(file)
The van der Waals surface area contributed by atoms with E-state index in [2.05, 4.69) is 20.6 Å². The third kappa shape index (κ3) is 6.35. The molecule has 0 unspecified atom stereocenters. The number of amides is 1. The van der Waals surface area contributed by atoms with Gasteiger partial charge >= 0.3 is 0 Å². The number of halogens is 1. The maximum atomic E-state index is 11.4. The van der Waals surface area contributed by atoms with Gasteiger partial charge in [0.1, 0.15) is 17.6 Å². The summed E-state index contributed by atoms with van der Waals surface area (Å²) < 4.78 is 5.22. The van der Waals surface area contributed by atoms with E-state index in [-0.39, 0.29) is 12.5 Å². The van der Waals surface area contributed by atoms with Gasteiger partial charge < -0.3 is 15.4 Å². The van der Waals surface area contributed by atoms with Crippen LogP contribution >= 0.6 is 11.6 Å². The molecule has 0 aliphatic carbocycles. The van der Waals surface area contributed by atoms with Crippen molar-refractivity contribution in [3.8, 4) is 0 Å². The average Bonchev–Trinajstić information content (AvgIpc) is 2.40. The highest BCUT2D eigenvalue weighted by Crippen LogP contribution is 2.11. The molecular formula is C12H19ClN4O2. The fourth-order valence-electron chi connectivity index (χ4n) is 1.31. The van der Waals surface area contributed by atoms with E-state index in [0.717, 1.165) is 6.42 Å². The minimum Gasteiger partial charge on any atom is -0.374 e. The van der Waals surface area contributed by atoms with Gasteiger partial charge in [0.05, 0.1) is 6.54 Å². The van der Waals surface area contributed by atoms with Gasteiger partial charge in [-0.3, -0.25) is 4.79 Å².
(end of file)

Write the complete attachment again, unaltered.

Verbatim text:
The van der Waals surface area contributed by atoms with E-state index in [2.05, 4.69) is 20.6 Å². The third kappa shape index (κ3) is 6.35. The molecule has 0 unspecified atom stereocenters. The number of amides is 1. The van der Waals surface area contributed by atoms with Gasteiger partial charge >= 0.3 is 0 Å². The number of halogens is 1. The maximum atomic E-state index is 11.4. The van der Waals surface area contributed by atoms with Gasteiger partial charge in [0.1, 0.15) is 17.6 Å². The summed E-state index contributed by atoms with van der Waals surface area (Å²) < 4.78 is 5.22. The van der Waals surface area contributed by atoms with E-state index in [-0.39, 0.29) is 12.5 Å². The van der Waals surface area contributed by atoms with Gasteiger partial charge < -0.3 is 15.4 Å². The van der Waals surface area contributed by atoms with Crippen LogP contribution >= 0.6 is 11.6 Å². The molecule has 0 aliphatic carbocycles. The van der Waals surface area contributed by atoms with Crippen molar-refractivity contribution in [3.8, 4) is 0 Å². The average Bonchev–Trinajstić information content (AvgIpc) is 2.40. The highest BCUT2D eigenvalue weighted by Crippen LogP contribution is 2.11. The molecular formula is C12H19ClN4O2. The fourth-order valence-electron chi connectivity index (χ4n) is 1.31. The van der Waals surface area contributed by atoms with E-state index in [0.717, 1.165) is 6.42 Å². The minimum Gasteiger partial charge on any atom is -0.374 e. The van der Waals surface area contributed by atoms with Gasteiger partial charge in [0.05, 0.1) is 6.54 Å². The van der Waals surface area contributed by atoms with Gasteiger partial charge in [-0.3, -0.25) is 4.79 Å².